Actress Megan Fox attends the Teenage Mutant Ninja Turtles premiere. To prepare for the role she ate carbs, just "the right carbs". Photo: Andrew Toth
On Friday Britney Spears made her buzzed-about ‘comeback’ in Las Vegas. The show, entitled ‘Piece of Me’, is strangely apt considering it wasn’t her voice but rather her abdominal muscles which garnered the most publicity in the lead-up to the performance.
Two days prior, the trainer of Megan Fox told outlets how he whipped the actress 'into shape' for Teenage Mutant Ninja Turtles. Because if it's one thing the already svelte mother-of-two needs to be rigorously fit for it's a turtle movie based on a cartoon television show.
"She eats carbs," her trainer told Us Magazine "She just eats the right carbs.
Britney Spears performs during her Britney: Piece Of Me show at Planet Hollywood Casino Resort on August 15, 2014 in Las Vegas. Photo: Denise Truscello/BSLV
The right carbs, huh? The implication is always the same. It has been since the celebrity fitness industrial complex began at the dawn of online gossip two decades ago: the path to replicating an actress's body is aspirational and easy. Which means, you should go out and get that body, too!
And everyone who has ever regretted nibbling on a Tim Tam knows exactly what a female celebrity body should look like: concave and/or muscular stomach, toned limbs, thigh gap, perky breasts. Or, if 'curvy' is part of their brand, they're allowed bigger breasts and a posterior, those components of the female body that can be readily sexualised. But the stomach must not change. Not even ‘after baby’.
It didn't used to be part of every female celebrity’s job description to have an unusually svelte body.
Because this particular body type is, to paraphrase author Susie Orbach, the ultimate status symbol of Western culture, there are a slew of products attached to achieving it. Tracy Anderson gyms and DVDs, for example, are available to us civilians because this celebrity body is just a workout away!
This is what writer Lily Karlin refers to as 'the fraudulence of the celebrity fitness myth'.
The idea that celebrities are working just a smidgen harder than us to look like they do. Because something like height is fixed but the shape and weight of one's body is permeable. Nevermind the reality, which is that less than five per cent of the female population are born with the pop cultural 'ideal’.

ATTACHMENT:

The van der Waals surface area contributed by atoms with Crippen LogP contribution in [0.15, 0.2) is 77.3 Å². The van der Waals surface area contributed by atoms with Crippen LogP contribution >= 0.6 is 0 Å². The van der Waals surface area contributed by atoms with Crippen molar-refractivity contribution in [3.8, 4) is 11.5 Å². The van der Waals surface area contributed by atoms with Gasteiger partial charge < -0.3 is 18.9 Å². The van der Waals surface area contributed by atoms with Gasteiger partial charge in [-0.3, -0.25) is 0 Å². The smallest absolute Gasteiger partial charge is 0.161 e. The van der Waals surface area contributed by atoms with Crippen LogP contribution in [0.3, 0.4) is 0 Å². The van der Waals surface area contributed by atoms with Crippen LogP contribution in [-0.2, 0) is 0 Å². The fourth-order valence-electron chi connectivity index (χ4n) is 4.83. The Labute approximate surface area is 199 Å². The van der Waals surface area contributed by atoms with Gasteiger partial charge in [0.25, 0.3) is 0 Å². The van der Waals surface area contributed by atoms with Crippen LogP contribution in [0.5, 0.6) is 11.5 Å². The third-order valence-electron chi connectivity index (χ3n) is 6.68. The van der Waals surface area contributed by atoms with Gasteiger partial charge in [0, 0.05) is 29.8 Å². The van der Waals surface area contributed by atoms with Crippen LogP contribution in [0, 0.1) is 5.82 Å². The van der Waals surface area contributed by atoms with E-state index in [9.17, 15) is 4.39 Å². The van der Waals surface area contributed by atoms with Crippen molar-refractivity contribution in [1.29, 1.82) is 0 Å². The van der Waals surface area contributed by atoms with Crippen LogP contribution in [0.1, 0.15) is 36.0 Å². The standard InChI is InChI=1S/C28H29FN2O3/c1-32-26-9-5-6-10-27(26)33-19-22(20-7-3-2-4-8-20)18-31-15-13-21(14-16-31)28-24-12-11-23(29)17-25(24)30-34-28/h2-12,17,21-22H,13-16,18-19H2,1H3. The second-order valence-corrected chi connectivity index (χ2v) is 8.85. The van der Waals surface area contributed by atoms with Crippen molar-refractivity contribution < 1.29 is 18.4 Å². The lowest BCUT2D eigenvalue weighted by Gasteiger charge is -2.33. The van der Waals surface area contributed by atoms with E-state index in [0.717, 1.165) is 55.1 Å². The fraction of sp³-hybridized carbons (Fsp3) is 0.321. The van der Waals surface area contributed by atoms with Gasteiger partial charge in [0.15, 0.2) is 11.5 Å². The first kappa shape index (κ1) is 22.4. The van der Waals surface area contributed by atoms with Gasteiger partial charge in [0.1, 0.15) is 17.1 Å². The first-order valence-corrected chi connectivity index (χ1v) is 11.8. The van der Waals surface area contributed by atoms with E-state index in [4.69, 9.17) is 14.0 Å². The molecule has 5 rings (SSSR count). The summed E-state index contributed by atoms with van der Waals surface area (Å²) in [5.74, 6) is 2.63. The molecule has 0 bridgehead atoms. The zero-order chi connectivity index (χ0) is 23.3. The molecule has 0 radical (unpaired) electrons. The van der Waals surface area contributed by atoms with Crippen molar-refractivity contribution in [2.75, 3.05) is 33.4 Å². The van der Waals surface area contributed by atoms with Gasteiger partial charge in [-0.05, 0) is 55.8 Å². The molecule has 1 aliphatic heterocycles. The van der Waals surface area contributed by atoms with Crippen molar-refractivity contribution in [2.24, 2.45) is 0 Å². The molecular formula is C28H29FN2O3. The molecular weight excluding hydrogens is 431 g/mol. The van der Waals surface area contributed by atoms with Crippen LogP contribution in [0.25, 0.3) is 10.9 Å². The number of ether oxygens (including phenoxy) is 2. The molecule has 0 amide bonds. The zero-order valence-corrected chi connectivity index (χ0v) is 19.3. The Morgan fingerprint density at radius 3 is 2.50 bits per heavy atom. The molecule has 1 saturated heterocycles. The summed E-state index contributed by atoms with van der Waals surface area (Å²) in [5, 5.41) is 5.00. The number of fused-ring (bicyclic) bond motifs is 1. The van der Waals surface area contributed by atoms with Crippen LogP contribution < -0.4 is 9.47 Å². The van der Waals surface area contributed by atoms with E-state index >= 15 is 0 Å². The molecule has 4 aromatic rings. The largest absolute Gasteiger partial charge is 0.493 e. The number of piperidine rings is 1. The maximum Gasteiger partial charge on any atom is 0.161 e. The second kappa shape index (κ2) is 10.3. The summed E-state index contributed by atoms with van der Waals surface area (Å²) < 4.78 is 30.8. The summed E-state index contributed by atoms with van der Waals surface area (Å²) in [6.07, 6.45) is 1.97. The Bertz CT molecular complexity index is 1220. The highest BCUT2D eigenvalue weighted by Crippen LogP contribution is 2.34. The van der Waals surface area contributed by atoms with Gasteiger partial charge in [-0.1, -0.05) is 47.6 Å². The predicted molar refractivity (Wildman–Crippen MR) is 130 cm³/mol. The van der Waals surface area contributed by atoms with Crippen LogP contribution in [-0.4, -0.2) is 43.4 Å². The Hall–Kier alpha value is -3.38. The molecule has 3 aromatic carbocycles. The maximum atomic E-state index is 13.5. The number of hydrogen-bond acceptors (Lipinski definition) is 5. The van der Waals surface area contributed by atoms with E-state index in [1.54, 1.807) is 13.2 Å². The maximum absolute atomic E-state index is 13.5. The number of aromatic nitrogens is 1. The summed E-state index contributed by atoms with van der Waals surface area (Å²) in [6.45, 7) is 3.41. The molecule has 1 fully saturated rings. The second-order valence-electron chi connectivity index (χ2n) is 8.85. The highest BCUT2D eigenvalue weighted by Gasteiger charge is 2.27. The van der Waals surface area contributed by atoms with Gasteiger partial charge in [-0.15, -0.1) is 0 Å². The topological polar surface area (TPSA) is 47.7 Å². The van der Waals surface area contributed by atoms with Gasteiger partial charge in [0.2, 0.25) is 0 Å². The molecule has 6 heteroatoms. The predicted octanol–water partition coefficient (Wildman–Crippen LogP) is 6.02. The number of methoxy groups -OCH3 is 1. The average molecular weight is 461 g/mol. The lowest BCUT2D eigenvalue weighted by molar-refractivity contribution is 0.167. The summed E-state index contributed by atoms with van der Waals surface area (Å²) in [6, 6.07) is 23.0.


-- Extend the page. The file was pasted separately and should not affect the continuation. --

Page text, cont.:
Nevermind that rest of us are not living the sort of lifestyles that can sustain such rigid practices.
Occasionally, someone, like actress and mother-of-two, Julianne Moore, will admit the truth.
“I hate dieting” Moore told Eve Magazine in 2008. “I’m hungry all the time.”
“I think I’m a slender person, but the industry apparently doesn’t. All actresses are hungry all the time, I think.”
But there's still one taboo many will not touch: plastic surgery. Gwyneth Paltrow vaguely referenced it in regards to breasts, after rumours swirled that she'd had hers 'done'. She called it 'reconstructive’ surgery as opposed to 'plastic' because after breasts have fed babies, they are LITERALLY a broken body part.
Indeed, while many actresses who have had children appear to have blossomed over their careers, rare is the woman who will address it directly. And why should she? Everyone knows she will be punished; called vain, insecure, inauthentic, anti-woman.
But the truth is that in this alleged age of 'body diversity' a certain type of ‘body-after-baby’ is a career-comeback.
Which brings us back to Britney Spears, whose weight fluctuations signal the stop and start of her status as a performer. As of two weeks ago via an Instagram post, her flat stomach proved 'the last 10 Years Never happened.'
So, her painful struggle with mental illness, that's neatly swept away by new abs too?
Nooo, we mean the babies!
It’s as if she never HAD BABIES, SILLY!
Filmmaker Jean Kilborne in her documentary on images of women, Killing Us Softly made the point that the more often women are portrayed as disembodied objects - without faces, without other body parts - the easier it becomes to commit violence against them, including but not limited to rape. Indeed, there has long been an established link ‘between dehumanisation and disinhibition of aggression’.
But when this dehumanisation spreads to include pregnant women and their ‘bodies after babies!’ we know that we’ve entered into a new kind of perversion.
This fetishisation of motherhood, including the sanitisation of birth itself, (which is always glossed over in the body reveal) would be laughable if it weren’t so gross.
This bizarre sanctification of pregnant ‘bumps’ and obsession with abnormally slender post-natal bodies has been so normalised within popular culture it’s now accepted that if you want to keep your career you’re going to have to get back into your skinny jeans and get on that magazine cover before you can spell episiotomy, girlfriend!
Which leaves the rest of us, where exactly? If only, as Karlin writes, we could ‘strip the weight loss industries of their cultural power.’ And if only we could see motherhood – both pre and post natal - in all of its ordinary messiness, then the rest of us females, (including those who don’t want children and are bored by the culture’s Madonna obsession), could truly get our bodies back.